Just before Bloom leaves the church he notices that his waistcoat buttons were open, which I expect may have been just as bad as if he were unzipped. He muses that women never tell you about such things, but men are always pointing it out, even if they kind of like it.
Excuse, miss there’s a (ww!) just a (whh!) fluff. Or their skirt behind, placket unhooked. Glimpses of the moon. Annoyed if you don’t. Wh didn’t you tell me before? Still like you better untidy.
Not surprising, given the gritty descriptions of his wife’s boudoir. Reminds me a bit of Herrick’s poem “Delight In Disorder”.
A SWEET disorder in the dress
Kindles in clothes a wantonness :
A lawn about the shoulders thrown
Into a fine distraction :
An erring lace which here and there
Enthrals the crimson stomacher :
A cuff neglectful, and thereby
Ribbons to flow confusedly :
A winning wave (deserving note)
In the tempestuous petticoat :
A careless shoe-string, in whose tie
I see a wild civility :
Do more bewitch me than when art
Is too precise in every part.
After sitting through the mass, Bloom wanders over to the local pharmacy to pick up a few things. Of course back then a pharmacy was more like…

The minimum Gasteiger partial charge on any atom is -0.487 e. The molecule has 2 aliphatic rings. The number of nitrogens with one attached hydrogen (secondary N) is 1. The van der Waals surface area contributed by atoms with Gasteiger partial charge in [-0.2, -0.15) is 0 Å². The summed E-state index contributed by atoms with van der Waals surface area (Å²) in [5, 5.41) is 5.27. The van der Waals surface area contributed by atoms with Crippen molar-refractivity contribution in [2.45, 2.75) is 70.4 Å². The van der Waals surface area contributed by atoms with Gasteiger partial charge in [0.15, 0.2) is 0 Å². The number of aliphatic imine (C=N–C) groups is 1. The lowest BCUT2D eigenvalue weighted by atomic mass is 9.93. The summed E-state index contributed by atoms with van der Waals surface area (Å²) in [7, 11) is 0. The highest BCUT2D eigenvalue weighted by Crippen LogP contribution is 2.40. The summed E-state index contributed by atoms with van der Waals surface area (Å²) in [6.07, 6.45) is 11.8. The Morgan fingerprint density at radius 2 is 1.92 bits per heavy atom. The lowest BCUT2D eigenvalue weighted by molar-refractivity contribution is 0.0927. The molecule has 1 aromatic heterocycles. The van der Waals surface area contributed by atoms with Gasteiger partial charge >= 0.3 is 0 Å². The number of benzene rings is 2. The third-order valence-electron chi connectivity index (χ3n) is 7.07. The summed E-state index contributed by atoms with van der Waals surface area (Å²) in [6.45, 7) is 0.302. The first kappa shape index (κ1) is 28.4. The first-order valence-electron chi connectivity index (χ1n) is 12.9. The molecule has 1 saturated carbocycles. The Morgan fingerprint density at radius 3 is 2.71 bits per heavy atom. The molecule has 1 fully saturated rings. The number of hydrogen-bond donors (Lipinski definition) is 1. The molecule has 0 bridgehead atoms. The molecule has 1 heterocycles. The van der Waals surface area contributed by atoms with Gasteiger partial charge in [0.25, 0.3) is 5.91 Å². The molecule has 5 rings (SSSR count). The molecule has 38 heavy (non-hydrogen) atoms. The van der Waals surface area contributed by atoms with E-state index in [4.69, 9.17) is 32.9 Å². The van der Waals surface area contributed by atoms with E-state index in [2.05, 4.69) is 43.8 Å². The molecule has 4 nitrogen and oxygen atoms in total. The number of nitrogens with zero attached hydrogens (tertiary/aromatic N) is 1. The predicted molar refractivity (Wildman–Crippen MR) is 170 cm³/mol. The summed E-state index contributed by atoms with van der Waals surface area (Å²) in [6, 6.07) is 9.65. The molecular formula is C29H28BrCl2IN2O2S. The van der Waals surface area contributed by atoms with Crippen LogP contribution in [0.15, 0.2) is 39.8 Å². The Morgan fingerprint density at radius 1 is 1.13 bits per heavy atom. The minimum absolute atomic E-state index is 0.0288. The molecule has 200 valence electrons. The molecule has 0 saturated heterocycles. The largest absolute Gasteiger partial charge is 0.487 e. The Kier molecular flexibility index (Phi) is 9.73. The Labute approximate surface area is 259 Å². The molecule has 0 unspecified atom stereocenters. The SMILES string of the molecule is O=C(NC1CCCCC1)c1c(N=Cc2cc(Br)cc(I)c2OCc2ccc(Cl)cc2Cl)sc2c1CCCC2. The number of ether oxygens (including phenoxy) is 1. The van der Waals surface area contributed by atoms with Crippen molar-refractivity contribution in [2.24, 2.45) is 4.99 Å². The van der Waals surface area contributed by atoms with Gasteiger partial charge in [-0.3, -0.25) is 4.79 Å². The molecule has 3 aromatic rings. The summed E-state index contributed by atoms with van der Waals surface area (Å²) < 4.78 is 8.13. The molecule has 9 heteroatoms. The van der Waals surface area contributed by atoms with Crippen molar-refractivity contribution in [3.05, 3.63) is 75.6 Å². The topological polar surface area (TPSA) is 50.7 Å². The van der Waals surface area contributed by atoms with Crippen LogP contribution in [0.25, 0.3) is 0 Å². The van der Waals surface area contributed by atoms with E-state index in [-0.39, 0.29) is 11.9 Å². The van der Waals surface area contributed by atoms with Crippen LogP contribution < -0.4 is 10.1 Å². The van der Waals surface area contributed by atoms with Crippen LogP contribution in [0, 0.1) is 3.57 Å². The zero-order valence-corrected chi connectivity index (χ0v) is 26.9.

but hey, it’s the early 1900’s, so you can’t really expect a Drug Mart or even a GNC store. The aroma of the place is palpable in Joyce’s description:
Mortar and pestle. Aq. Dist. Fol. Laur. Te Virid. Smell almost cure you like the dentist’s doorbell.
The scent of the place is an obvious reference to “The Lotus Eaters” in The Odyssey. It’s almost too obvious, actually. But then again, this is paired with the observations of the church, so the devout may be the Lotus Eaters as well. In a sense, so is Bloom, with his preoccupation about a bath. Of course, we don’t get to hear his inner monologue when taking a bath, just his dreams about it.
He forsaw his pale body reclined in it at full, naked, in a womb of warmth, oiled by scented melting soap, softly laved. He saw his trunk and limbs riprippled over and sustained, buoyed lightly upward, lemonyellow: his navel, bud of flesh: and saw the tark tangled curls of his bush floating….
Then again, maybe it’s better we *don’t* see it all.